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Heinrich leads legislation to protect Native American Seeds

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Act supports health care/food security in tribal communities

U. S. Senator Martin Heinrich (D-N.M.) was joined in a bipartisan, bicameral effort July 23 to introduce the Native American Seeds Protection Act of 2019.  The introduction of the act took place in Washington, D.C., where he was joined in the announcement by Martha McSally (R-Ariz.), U.S. Assistant House Speaker Ben Ray Lujan (D- N.M.) and U. S. Representatives Don Young (R-Alaska), Betty McCollum (D-Minn.), and Tom Cole (R-Okla.).  The act is designed to clearly identify ways to protect Native American seeds and traditional food products, and assist tribes in ensuring that cultural practices and traditional ways of life are preserved.

This legislation would direct the Government Accountability Office to study applicable trademark and intellectual property laws, the long-term viability of Native American seeds, and provide recommendations on how to ensure Native American seeds and traditional foods may be protected for future generations. This bill would also assess the impact of foods and seeds fraudulently marketed as traditional to or produced by Native Americans.

“Our tribal communities have always enhanced New Mexico’s rich culture and traditions,” Heinrich said. “I am proud to lead this bipartisan, bicameral effort to ensure that tribes’ cultural practices and way of life are preserved for future generations. Protecting Native seeds and traditional food products will allow tribes to grow and create their own healthful food products and in turn spur economic development in Indian Country and provide new opportunities in the agriculture sector.”

“The traditions of Arizona’s tribal communities are deeply intertwined in our state’s history,” McSally said. “It is important that Congress preserve these traditions for generations to come. I am proud to join my colleagues to introduce bipartisan, bicameral legislation to enhance protections for Native American seeds and food products in order to continue the long-standing traditions of all tribal communities.”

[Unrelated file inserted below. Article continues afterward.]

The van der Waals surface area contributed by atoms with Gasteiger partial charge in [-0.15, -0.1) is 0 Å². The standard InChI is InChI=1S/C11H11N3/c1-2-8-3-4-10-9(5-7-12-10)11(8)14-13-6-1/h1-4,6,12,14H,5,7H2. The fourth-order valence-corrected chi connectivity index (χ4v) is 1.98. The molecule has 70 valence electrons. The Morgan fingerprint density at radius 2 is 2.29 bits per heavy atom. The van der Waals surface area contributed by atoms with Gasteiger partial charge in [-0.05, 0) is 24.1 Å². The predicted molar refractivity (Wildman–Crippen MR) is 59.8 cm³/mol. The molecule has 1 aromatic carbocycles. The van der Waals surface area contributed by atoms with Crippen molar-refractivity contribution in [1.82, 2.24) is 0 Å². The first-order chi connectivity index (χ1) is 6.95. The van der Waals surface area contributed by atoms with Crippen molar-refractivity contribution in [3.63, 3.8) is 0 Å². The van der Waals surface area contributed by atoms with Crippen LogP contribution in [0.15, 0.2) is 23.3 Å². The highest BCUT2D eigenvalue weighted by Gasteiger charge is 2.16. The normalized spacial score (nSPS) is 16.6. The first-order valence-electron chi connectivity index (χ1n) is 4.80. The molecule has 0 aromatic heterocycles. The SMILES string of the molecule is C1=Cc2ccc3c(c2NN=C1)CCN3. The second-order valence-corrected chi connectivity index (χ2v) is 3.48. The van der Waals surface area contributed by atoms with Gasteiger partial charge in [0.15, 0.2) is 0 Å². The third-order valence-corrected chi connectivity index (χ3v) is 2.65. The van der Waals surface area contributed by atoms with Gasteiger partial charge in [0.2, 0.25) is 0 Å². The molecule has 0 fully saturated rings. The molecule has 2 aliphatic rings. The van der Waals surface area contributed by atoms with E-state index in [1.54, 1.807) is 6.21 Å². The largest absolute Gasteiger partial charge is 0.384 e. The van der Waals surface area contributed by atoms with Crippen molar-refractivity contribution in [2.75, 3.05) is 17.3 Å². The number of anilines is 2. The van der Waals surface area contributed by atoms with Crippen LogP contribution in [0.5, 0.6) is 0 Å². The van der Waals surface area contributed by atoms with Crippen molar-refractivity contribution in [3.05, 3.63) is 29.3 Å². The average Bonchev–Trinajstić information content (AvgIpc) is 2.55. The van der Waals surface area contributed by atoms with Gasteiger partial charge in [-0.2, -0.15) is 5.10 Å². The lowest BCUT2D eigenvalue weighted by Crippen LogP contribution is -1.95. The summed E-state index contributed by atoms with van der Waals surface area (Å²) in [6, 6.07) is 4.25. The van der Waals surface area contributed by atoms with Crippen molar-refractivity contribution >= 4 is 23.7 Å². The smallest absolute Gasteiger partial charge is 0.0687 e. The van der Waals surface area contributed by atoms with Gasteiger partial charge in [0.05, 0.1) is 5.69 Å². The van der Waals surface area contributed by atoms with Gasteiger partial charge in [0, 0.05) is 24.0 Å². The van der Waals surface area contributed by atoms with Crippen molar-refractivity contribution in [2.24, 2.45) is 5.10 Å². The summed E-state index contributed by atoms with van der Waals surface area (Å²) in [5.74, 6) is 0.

“As someone who comes from a long-line of New Mexico farmers, I know safeguarding our agricultural heritage is a fight we cannot afford to lose. For Tribal communities, protecting indigenous seed varieties is also a crucial exercise of tribes’ inherent sovereignty and the federal government’s trust responsibility,” Luján pointed out.

“Alaska Native seeds and food products are a central component of Alaska culture, and it is critical these traditional ways of life are preserved,” Young added. “I am proud to join a bipartisan and bicameral group of advocates on this important legislation to ensure that future generations of Alaskans can fully appreciate the history and culture of our state’s tribes. Protecting the culture of our Alaska Native communities is an important part of my work in Congress, and I will keep working as a member of the Subcommittee on Indigenous Peoples toward this very important goal.”

“This legislation will protect and preserve Native seeds, and by doing so, will protect food sources important to our Native American brothers and sisters,” said McCollum. “This effort supports the work tribal nations are doing to ensure food security, economic development, and health benefits for Native communities by maintaining these rich cultural practices for years to come. I especially applaud the leadership of Minnesota’s Dakota and Ojibwe tribal nations to preserve and restore indigenous nutrition.”

“Agriculture is an integral part of Native American culture, and I am proud to join my colleagues in introducing legislation to combat the fraudulent use of traditional Native American foods,” Cole said. This bill not only seeks to preserve Native culture in the realm of agriculture, but it rightly helps struggling communities in Indian Country realize more of the economic gain that may have been taken by others falsely claiming to grow and sell authentic Native crops.”

The Native American Seeds Protection Act of 2019 is fully supported by the National Congress of American Indians (NCAI), the Native Farm Bill Coalition, the Pueblo of Tesuque, and the Navajo Nation.

“We thank Senator Heinrich for his support of native seeds and traditional food products and farming practices,”  Pueblo of Tesuque Governor Milton Herrera said. “Our seeds and traditional foods are foundations of our culture, and the study that this legislation authorizes will provide much-needed insight into how we can better protect them for future generations. This information will also help tribes develop new sources of economic opportunity and employment, and help Native communities increase access to local, healthy food options.”

“I thank Senator Heinrich for introducing the Native American Seeds Protection Act of 2019,” Navajo Nation President Jonathan Nez said. “Native seeds are essential to our traditions and cultural heritage. For instance, we have native seeds produced by Navajo farmers for use in traditional ceremonies and Navajo dishes. Protecting these types of native seeds will help promote our local agriculture, boost economic development, and help us advance food security for future generations. The Navajo Nation is working to develop a Navajo food policy that advances our food sovereignty and this bill would help our Nation to address this need.”

Staff Reports